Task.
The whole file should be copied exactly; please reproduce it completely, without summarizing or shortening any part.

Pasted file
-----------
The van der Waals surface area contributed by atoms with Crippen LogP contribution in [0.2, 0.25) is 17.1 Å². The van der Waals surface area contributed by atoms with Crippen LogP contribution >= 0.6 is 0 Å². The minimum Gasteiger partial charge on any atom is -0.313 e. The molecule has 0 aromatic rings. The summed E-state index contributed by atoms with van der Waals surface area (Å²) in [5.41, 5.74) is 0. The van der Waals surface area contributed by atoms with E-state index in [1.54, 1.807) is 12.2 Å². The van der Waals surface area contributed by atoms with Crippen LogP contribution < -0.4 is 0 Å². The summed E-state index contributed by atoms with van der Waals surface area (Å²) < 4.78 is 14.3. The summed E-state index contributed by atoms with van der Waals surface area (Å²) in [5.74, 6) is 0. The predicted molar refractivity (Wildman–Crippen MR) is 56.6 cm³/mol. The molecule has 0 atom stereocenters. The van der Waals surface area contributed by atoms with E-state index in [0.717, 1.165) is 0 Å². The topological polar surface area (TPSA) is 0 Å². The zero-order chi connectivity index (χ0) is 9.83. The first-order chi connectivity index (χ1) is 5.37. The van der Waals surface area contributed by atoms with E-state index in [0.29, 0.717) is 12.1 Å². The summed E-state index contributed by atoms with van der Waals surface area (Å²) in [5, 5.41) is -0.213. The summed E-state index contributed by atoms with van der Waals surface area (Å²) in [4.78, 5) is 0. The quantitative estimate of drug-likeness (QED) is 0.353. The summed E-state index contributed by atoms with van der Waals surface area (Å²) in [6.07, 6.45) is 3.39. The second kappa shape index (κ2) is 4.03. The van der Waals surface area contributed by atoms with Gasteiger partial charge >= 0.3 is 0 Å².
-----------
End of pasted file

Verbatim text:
The van der Waals surface area contributed by atoms with Crippen LogP contribution in [0.2, 0.25) is 17.1 Å². The van der Waals surface area contributed by atoms with Crippen LogP contribution >= 0.6 is 0 Å². The minimum Gasteiger partial charge on any atom is -0.313 e. The molecule has 0 aromatic rings. The summed E-state index contributed by atoms with van der Waals surface area (Å²) in [5.41, 5.74) is 0. The van der Waals surface area contributed by atoms with E-state index in [1.54, 1.807) is 12.2 Å². The van der Waals surface area contributed by atoms with Crippen LogP contribution < -0.4 is 0 Å². The summed E-state index contributed by atoms with van der Waals surface area (Å²) < 4.78 is 14.3. The summed E-state index contributed by atoms with van der Waals surface area (Å²) in [5.74, 6) is 0. The predicted molar refractivity (Wildman–Crippen MR) is 56.6 cm³/mol. The molecule has 0 atom stereocenters. The van der Waals surface area contributed by atoms with E-state index in [0.717, 1.165) is 0 Å². The topological polar surface area (TPSA) is 0 Å². The zero-order chi connectivity index (χ0) is 9.83. The first-order chi connectivity index (χ1) is 5.37. The van der Waals surface area contributed by atoms with E-state index in [0.29, 0.717) is 12.1 Å². The summed E-state index contributed by atoms with van der Waals surface area (Å²) in [5, 5.41) is -0.213. The summed E-state index contributed by atoms with van der Waals surface area (Å²) in [4.78, 5) is 0. The quantitative estimate of drug-likeness (QED) is 0.353. The summed E-state index contributed by atoms with van der Waals surface area (Å²) in [6.07, 6.45) is 3.39. The second kappa shape index (κ2) is 4.03. The van der Waals surface area contributed by atoms with Gasteiger partial charge >= 0.3 is 0 Å².